Sam Blattner Reviews the Asics Onitsuka Tiger 81 as a shoe for Parkour.
I got Tigers in early 2012 and they eventually became a shoe that I could always turn back to. No other shoe I have worn is the same in that I would continue to purchase the shoe after each pair has been destroyed, ripped, ruined, etc... This is a great shoe for really any activity - I have used them for hiking, bouldering, jogging, soccer, basketball, and yes, I have used them for Parkour. I have worn Feiyues, Kalenjis, KOs, various other asics, and I have been able to trust no other shoe more than the Tigers. I’ll explain why down below.
Appearance - This shoe comes in hundreds of color ways. The design of the shoe is simple and stylish. There are so many different styles that it is hard to find something you don’t like.
Tech - The build of the shoe is fantastic. Assuming one orders the correct size, the shoe will fit snuggly. I have not noticed any strange/uncomfortable aspects of the shoe - I have narrow feet so I am not quite sure what it is like to wear this shoe with wide feet, however, I am sure that the shoe would stretch and mold well. You can either get a mesh, or non-mesh toe box shoe. The tread is one strip of rubber that covers every inch of the bottom of the shoe.
Grip - (9/10) Like previously stated, the rubber spreads along the length of the shoe and there are no random plastic pieces dividing the shoe or sticking out in strange places; there are nospots in which there is only Styrofoam; there is only nice, extremely grippy rubber so you don’t have to worry about landing on the foam/plastic when staring down a big, scary, running precisions that you have not attempted before. Furthermore, the grip is effective on all surfaces (rails, brick, stone, glass, other types of metal, etc). I never worry about my shoe losing its grip, and neither will you.
Durability - (9/10) These shoes hold up extremely well - Props to Asics for that. After heavy use the rubber will begin to wane, but it actually holds up for a surprisingly long time. As the rubber breaks in the grip gets better. The mesh has begun to rip a little, but that is expected with mesh. Just remember that mesh on any shoe is bound to be prone to ripping. If you have a problem with that you can get the non-mesh version (Not sure on the material).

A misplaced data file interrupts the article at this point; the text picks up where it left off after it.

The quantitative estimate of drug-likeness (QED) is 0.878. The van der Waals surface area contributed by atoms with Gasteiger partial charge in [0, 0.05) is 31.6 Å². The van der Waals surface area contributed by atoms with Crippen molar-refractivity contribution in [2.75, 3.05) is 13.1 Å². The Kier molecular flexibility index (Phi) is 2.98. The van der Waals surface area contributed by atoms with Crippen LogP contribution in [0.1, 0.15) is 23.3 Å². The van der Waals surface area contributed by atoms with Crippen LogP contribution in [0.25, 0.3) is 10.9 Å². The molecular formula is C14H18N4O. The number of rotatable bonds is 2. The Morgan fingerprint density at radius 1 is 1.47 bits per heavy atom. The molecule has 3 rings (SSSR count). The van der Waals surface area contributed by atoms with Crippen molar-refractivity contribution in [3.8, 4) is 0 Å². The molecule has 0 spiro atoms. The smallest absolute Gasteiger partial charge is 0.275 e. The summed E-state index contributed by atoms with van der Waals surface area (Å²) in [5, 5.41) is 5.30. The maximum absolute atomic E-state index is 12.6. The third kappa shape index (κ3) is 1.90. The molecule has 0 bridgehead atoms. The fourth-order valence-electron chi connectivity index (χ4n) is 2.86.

Comfort - (9/10) Remember this shoe fits snuggly to your feet. Just the other day I had Knox of the Tribe try to pull the shoes off of my feet and he gave up. The upper material is flexible, but strong. This gives the shoe the ability to mold well to the practitioner’s foot meaning he/she won’t have this shoe falling off in the middle of the air or anything.
Padding - (8/10) Tigers are one of the thinnest shoes on market. The forefoot of the shoe gives a mere ½ cm of padding. With that said it may not be the best shoe for people that land heavily... But these shoes can transform one’s landings tremendously. The thinness of the shoe will force you to land properly and softly otherwise you will be walking off with a bruised foot. Transforming your landings will protect your joints and your longevity. Even though the shoe provides close to no padding, the padding that it does provide is amazing. Once the shoe is broken in the landings feel soft. The advantage of this type of padding over thick standard running shoe padding is that it is not squishy and desensitizing. One can land comfortably, softly, and can maintain keen awareness with the surface on which he/she is training while using Tigers.
Conclusion - I have worn Feiyues, Kalenjis, KO’s, and various other Asics shoes. I put the Tigers above all of them. Each shoe may have their distinct advantages. I tend to wear thicker soled shoes when I am doing really big stuff. But I always go back to Tigers to keep my landings in check. Feiyues are great for their minimal aspects and cost effectiveness, but the durability of the Tigers is much better and reliable. The grip is up there with the grip of the KO’s but I think it is more reliable on a variety of surfaces. The KO’s have that spot in the middle of the shoe where there is no rubber and this tends to scare me. I feel confident with every jump with Tigers. Then there are the looks. I think the looks are of the Tigers are better than those of the Feiyues, Kalenjis, and KO’s - Tigers are just fresh! The Tigers range from $40-$70 on average making them more a more economic decision than many trainers out there.
About the Author: My name is Sam Blattner, I am 16 years old and from Silver Spring, MD. I come from a Soccer background, but also wrestled, played basketball, and pretty much every other sport out there. Soccer has had the greatest influence on my style as I love to run fast, stride, and do big powerful running jumps and kongs. Parkour is now my passion and it’s something I like to do more than pretty much anything else.